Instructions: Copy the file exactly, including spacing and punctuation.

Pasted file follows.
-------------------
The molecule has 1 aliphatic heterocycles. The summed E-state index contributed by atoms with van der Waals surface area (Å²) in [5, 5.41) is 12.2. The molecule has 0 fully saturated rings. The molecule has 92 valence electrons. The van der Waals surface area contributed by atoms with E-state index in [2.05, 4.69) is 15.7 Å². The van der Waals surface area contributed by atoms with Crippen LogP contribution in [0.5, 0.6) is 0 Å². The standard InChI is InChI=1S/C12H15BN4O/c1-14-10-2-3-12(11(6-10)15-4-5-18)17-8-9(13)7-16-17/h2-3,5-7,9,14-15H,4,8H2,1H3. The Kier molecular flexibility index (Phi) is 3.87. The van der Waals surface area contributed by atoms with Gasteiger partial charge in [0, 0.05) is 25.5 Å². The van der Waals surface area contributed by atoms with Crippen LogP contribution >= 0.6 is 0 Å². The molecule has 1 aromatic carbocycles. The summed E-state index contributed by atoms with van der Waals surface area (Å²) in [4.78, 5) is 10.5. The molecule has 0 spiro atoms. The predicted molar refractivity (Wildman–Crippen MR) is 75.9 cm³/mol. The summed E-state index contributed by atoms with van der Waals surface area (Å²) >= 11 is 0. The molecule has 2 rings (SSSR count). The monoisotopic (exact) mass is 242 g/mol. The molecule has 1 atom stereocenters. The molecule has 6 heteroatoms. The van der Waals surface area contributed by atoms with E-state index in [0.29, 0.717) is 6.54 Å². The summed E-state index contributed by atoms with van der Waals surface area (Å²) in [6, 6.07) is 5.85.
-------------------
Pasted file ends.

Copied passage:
The molecule has 1 aliphatic heterocycles. The summed E-state index contributed by atoms with van der Waals surface area (Å²) in [5, 5.41) is 12.2. The molecule has 0 fully saturated rings. The molecule has 92 valence electrons. The van der Waals surface area contributed by atoms with E-state index in [2.05, 4.69) is 15.7 Å². The van der Waals surface area contributed by atoms with Crippen LogP contribution in [0.5, 0.6) is 0 Å². The standard InChI is InChI=1S/C12H15BN4O/c1-14-10-2-3-12(11(6-10)15-4-5-18)17-8-9(13)7-16-17/h2-3,5-7,9,14-15H,4,8H2,1H3. The Kier molecular flexibility index (Phi) is 3.87. The van der Waals surface area contributed by atoms with Gasteiger partial charge in [0, 0.05) is 25.5 Å². The van der Waals surface area contributed by atoms with Crippen LogP contribution >= 0.6 is 0 Å². The molecule has 1 aromatic carbocycles. The summed E-state index contributed by atoms with van der Waals surface area (Å²) in [4.78, 5) is 10.5. The molecule has 0 spiro atoms. The predicted molar refractivity (Wildman–Crippen MR) is 75.9 cm³/mol. The summed E-state index contributed by atoms with van der Waals surface area (Å²) >= 11 is 0. The molecule has 2 rings (SSSR count). The monoisotopic (exact) mass is 242 g/mol. The molecule has 1 atom stereocenters. The molecule has 6 heteroatoms. The van der Waals surface area contributed by atoms with E-state index in [0.29, 0.717) is 6.54 Å². The summed E-state index contributed by atoms with van der Waals surface area (Å²) in [6, 6.07) is 5.85.